Thank you very much indeed, Mr President and can I welcome you again to the Council. Thank you for being with us today. I would also like to welcome the Colombian Foreign Minister who has visited us before, but thank you again for being with us. And obviously a big welcome to the Special Representative in his first appearance before the Council. I think you and your team have made a very good start after just two weeks but that was a very helpful briefing. So thank you very much for that.
May I begin, Mr President, and Minister by reiterating our condolences to all those affected by the bomb attack in Bogota last week. There’s no justification for such violence and we condemn terrorist acts in all their forms. It is good that the Council was able to issue a statement. I think the attack underlines the significance of the end of the armed conflict with the FARC. It reminds us of the importance of pressing ahead with work to implement the peace agreement in order to consolidate peace and build stability. And I think the focus we heard today on the implementation of the peace agreement has been very important.
I wanted to start where the Special Representative finished by saying that I think the Council has been pleased to support Colombia in this important process and the Council has been united in doing so. As the Special Representative said, Council support is a vital pillar of helping Colombia achieve success in the peace process and as the pen holder I can promise you that we will do our utmost to ensure that continues.
I wanted also, Mr President, to welcome steps that the new Colombian Government has taken over the last three months – particularly towards the effective reintegration of former FARC members and the comprehensive rural development. This is particularly through the development programs of the territorial approach. I was very interested in what Special Representative had to say about the economics – particularly in respect of education and food – and what is happening in the 24 territories. It’s very good to have that level of detail.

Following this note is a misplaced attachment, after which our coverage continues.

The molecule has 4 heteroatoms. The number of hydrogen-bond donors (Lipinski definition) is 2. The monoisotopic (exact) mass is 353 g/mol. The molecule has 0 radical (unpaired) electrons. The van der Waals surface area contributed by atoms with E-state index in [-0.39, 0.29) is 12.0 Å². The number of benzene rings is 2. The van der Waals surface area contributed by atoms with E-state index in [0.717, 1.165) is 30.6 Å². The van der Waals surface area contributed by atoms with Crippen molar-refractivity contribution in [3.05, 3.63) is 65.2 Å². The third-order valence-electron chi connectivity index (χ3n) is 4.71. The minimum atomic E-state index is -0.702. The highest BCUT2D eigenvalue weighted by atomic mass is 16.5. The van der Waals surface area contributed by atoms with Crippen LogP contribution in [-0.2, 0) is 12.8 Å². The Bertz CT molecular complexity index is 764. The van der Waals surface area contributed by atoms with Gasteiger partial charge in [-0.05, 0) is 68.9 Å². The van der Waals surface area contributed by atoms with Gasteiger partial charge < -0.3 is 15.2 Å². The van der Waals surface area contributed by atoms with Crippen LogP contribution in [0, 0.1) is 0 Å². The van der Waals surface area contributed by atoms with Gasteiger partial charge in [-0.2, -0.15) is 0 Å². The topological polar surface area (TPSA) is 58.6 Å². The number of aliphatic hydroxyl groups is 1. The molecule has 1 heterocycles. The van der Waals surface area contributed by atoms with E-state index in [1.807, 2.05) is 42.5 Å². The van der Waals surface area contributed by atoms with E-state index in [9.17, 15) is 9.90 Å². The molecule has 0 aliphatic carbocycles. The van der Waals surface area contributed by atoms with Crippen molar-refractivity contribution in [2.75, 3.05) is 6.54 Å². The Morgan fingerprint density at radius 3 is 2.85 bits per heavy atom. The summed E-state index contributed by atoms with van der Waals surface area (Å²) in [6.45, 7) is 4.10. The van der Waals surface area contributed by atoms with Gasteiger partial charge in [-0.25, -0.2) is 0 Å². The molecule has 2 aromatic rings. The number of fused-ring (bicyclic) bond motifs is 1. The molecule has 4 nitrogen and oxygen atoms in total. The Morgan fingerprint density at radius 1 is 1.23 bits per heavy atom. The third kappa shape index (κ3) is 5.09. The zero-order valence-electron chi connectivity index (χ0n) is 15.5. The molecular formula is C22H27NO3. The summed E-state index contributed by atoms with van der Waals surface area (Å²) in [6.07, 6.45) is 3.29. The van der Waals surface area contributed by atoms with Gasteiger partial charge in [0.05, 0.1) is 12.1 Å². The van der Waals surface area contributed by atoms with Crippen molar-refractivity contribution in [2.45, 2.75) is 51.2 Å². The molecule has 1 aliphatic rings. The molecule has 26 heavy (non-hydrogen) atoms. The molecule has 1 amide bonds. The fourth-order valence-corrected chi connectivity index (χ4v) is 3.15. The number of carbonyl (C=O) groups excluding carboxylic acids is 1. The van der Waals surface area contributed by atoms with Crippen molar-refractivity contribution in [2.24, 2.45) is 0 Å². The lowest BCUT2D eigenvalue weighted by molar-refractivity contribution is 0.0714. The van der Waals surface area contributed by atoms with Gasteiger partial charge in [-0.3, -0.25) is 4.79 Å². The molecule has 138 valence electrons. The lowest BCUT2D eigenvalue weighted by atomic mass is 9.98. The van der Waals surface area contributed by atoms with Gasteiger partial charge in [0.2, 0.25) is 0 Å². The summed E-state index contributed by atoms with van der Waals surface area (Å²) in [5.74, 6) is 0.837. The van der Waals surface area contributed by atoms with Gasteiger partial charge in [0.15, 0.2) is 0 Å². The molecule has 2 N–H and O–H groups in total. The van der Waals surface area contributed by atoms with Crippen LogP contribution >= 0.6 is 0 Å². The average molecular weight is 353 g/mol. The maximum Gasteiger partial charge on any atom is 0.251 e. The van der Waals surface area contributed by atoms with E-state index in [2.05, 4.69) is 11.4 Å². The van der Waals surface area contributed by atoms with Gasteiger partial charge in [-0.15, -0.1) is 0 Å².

I think we share the hope set out in the Secretary-General’s report that Colombia’s peace with legality plan can bring both security and economic development to former conflict areas. And we see the upcoming year as an opportunity for the government to cement and build on achievements over the past two years since the peace agreement was signed. But as the Secretary-General also said there are considerable challenges and in particular I’d like to use today, Mr President, to highlight two issues that we believe deserve the Colombian Government’s urgent attention.
The first is that we share the Secretary-General’s alarm regarding the increasing killings of human rights defenders and social leaders by organised criminal groups competing for rival territory. The Special Representative gave us some more detail on that. The lack of state presence and the persistence of violence in these areas risk undermining the peace process if people lose faith in the state’s ability to provide safety and economic opportunity.
Secondly, Mr President, we concur with the Secretary-General’s call for increased coordination across state institutions. A coherent and holistic approach to tackling security and development issues in former conflict areas is vital. The peace with legality plan recognises the need to coordinate implementation with other policies on security, drugs and protection of leaders. Bringing these plans together and, most importantly, delivering them will be crucial to preventing renewed cycles of violence.
I’d like to conclude also by thanking Jean Arnaud, the previous Special Representative for his significant contribution to Colombia’s peace process. And once again to reiterate our full support to the new Special Representative and our full support to the Colombian Government Minister. We are fully committed to working with you and the rest of the Council as you work towards securing a lasting and sustained peace.
Thank you very much Mr President.